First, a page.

AFFECTIONS OF THE MOUTH, STOMACH, AND BOWELS.
Thrush (Aphthce—Sprue).—In this disease the tongue and inside of the mouth are covered by white patches of a peculiar growth, some times forming a continuous white crust. It is often accompanied by disordered stomach and bowels, particularly if the child be weakly. The patches are really due to the growth of a minute microscopic plant, flourishing because of the unhealthy state of the digestive canal.
Treatment (1) Give mild opening medicine —magnesia with a little rhubarb. (2) Correct at once any errors in diet. (3) Apply to the mouth borax and honey, or glycerine with an equal part of solution of borax, or chlorate of potash (20 to 30 grains of either to an ounce of water). The disease will not be properly cured unless the disordered stomach is set right by proper dieting.
Ulcers on Lips and different parts of the mouth occur readily in children whose stomach and bowels are in bad condition. Treatment is the same as for thrush.
Inflammation of the Mouth of an ex tremely serious kind is seen in weakly, ill-fed children, living in large towns, in badly-aired apartments. It frequently follows on measles or other weakening disease. It begins as an ulcer, of a dirty ash-gray colour, on the lip or inside of the cheek, and eats its way into the cheek and gums. The face is swollen, saliva dribbles from the mouth, the breath is foul smelling, and the teeth may drop out. The pulse fails, the stomach and bowels become disordered, and death results, often very rapidly, from exhaustion.
Treatment requires first of all to be directed to cleanse the stomach and bowels by a dose of rhubarb and magnesia. Nourishing food must be freely supplied, but in small quantities given often, milk and beef-tea specially. Wine is frequently needed to combat the feebleness. A mixture of chlorate of potash, 60 grains, syrup, 1 ounce, and water, 3 ounces, should be ob tained, of which one to two tea-spoonfuls should be given every four hours. The mouth should be bathed with a solution of 30 grains chlorate of potash to 1 ounce of water.
Derangements of the Stomach and are oftenest due to improper feeding; they also are frequent at periods like teething, weaning, and so on. They may be due to excessive quantity of the milk or altered quality. If the child be at the breast it may have been too frequently suckled, or, owing to some condition of the mother, or some improper food taken by her, the quality of her milk has been changed. This can be easily remedied. If the child is not at the breast the quantity and kind of food it is getting must be seen to. Similarly, too sudden weaning, or irritation due to teething, may be the cause. If the cause can be discovered let it be removed at once, and probably, without further steps, but simply under the influence of proper food, given at proper intervals and in the right quantity, the child will be restored.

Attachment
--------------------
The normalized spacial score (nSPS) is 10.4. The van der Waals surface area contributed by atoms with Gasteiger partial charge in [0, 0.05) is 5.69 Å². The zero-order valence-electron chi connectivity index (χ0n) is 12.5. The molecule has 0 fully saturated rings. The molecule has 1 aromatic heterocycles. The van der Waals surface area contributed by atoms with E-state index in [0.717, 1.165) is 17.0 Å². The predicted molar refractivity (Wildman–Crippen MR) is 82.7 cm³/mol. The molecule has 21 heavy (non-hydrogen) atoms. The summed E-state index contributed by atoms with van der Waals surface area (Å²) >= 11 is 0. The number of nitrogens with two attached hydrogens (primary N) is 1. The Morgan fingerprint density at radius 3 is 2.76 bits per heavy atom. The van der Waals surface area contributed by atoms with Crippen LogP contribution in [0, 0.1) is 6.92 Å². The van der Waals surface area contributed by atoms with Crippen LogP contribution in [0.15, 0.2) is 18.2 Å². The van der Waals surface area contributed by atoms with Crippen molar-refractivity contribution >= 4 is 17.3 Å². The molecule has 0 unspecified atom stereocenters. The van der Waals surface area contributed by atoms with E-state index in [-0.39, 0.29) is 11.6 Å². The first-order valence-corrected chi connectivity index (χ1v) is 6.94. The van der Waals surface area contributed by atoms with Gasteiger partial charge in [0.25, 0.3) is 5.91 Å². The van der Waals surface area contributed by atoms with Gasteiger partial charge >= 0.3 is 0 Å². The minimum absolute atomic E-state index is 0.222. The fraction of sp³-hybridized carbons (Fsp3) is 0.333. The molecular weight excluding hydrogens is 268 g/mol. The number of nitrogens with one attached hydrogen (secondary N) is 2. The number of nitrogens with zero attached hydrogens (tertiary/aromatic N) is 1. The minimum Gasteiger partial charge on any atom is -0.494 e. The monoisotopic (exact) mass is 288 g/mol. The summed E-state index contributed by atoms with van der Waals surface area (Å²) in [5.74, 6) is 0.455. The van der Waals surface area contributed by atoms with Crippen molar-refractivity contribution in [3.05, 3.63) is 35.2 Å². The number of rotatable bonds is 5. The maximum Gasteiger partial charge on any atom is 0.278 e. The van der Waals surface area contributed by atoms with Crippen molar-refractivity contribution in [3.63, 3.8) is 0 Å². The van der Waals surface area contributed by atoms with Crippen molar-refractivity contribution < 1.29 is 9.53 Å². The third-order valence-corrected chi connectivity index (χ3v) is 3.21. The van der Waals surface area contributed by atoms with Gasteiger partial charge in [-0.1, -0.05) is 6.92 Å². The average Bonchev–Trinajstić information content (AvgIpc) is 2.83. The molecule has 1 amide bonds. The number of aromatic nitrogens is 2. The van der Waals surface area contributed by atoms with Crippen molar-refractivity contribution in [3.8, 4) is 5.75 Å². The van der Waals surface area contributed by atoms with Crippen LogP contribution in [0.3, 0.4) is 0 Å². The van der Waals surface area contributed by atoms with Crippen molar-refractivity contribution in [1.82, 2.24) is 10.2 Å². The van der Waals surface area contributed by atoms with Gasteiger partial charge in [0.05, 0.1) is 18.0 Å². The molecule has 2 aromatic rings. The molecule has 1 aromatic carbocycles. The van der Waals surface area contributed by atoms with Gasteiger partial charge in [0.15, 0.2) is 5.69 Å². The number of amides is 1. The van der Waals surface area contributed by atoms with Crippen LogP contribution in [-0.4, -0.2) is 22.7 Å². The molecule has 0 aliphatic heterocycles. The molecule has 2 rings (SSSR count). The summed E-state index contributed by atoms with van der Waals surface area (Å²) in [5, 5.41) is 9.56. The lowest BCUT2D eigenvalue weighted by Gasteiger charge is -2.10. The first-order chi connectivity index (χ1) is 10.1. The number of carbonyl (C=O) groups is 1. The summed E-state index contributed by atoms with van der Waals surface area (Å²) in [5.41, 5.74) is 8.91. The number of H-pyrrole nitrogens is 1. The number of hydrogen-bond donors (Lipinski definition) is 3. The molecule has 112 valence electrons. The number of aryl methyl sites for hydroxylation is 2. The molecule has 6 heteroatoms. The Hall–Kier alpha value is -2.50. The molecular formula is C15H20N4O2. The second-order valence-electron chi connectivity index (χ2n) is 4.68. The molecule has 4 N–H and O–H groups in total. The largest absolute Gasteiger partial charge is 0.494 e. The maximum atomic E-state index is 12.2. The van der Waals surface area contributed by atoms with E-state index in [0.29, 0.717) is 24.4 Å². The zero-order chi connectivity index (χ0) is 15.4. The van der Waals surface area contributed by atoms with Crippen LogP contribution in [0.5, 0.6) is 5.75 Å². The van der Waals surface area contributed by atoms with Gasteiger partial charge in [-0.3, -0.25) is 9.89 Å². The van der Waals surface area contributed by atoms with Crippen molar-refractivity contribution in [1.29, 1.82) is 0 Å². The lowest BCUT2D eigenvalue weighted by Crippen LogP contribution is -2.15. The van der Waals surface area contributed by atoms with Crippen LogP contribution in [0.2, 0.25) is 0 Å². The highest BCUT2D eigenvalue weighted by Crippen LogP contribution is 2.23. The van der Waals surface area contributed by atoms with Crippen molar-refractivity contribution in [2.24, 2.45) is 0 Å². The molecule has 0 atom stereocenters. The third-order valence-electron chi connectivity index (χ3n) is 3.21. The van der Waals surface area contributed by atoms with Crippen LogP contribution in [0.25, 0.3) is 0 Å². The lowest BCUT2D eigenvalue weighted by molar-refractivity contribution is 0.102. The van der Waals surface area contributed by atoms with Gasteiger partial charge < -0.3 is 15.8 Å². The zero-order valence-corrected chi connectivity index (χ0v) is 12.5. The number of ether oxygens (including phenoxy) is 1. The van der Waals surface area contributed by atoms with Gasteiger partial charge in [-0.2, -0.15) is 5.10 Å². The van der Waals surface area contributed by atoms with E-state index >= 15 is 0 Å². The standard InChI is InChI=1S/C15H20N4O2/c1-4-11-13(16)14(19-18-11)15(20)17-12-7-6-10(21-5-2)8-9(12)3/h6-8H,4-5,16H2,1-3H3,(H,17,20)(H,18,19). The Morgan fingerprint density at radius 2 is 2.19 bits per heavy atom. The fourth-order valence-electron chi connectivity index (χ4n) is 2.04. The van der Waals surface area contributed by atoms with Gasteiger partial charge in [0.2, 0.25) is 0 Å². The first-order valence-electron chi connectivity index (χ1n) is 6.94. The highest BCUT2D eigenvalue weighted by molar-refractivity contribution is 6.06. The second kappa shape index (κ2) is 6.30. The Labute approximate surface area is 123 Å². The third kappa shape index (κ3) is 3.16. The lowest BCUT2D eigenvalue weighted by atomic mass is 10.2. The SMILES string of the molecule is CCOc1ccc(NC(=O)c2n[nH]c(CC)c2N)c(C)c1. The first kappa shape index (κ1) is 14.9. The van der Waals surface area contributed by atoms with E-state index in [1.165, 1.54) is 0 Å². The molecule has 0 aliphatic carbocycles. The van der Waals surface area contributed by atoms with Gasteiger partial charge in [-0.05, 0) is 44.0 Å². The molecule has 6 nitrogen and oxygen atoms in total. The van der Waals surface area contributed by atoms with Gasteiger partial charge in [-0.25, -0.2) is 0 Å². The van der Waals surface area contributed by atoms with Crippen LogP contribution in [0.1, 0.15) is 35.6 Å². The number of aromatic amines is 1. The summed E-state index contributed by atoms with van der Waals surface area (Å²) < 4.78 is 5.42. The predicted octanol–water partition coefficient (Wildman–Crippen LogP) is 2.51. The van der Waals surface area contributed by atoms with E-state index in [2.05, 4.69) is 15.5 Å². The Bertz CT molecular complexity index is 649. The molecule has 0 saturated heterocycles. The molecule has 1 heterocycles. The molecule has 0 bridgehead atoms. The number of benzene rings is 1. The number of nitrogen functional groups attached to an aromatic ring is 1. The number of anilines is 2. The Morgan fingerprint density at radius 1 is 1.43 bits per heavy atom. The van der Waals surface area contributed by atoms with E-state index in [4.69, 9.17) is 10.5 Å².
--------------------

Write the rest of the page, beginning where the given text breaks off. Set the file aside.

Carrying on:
A careful reading of the directions given in I the immediately preceding section regarding the diet at various ages will materially help the mother or nurse to decide whether the child is being properly handled or not.
If there seems reason to believe that errors are being committed, the sooner the person in charge of the child begins afresh the better. Let the food be prepared to suit its age, let small doses of castor-oil be given morning and evening for a day or two, say half to one tea spoonful, till the bowels have been, not freely purged, but only gently moved each day, and till the motions have become of a uniform pulpy appearance, free of lumps, and of a good yellow colour. Probably, meantime, the child should be. kept at rest.
Simple treatment like this will in a few days clear up the large majority of awes.
Above all, let dosing, by unskilled persons, with drugs be avoided.
Vomiting may be the result of some simple stomach derangement, the consequence, for in stance, of overfeeding or a chill. On the other hand, it may be a symptom of the gravest possible disorder, demanding rapid steps to avert disaster.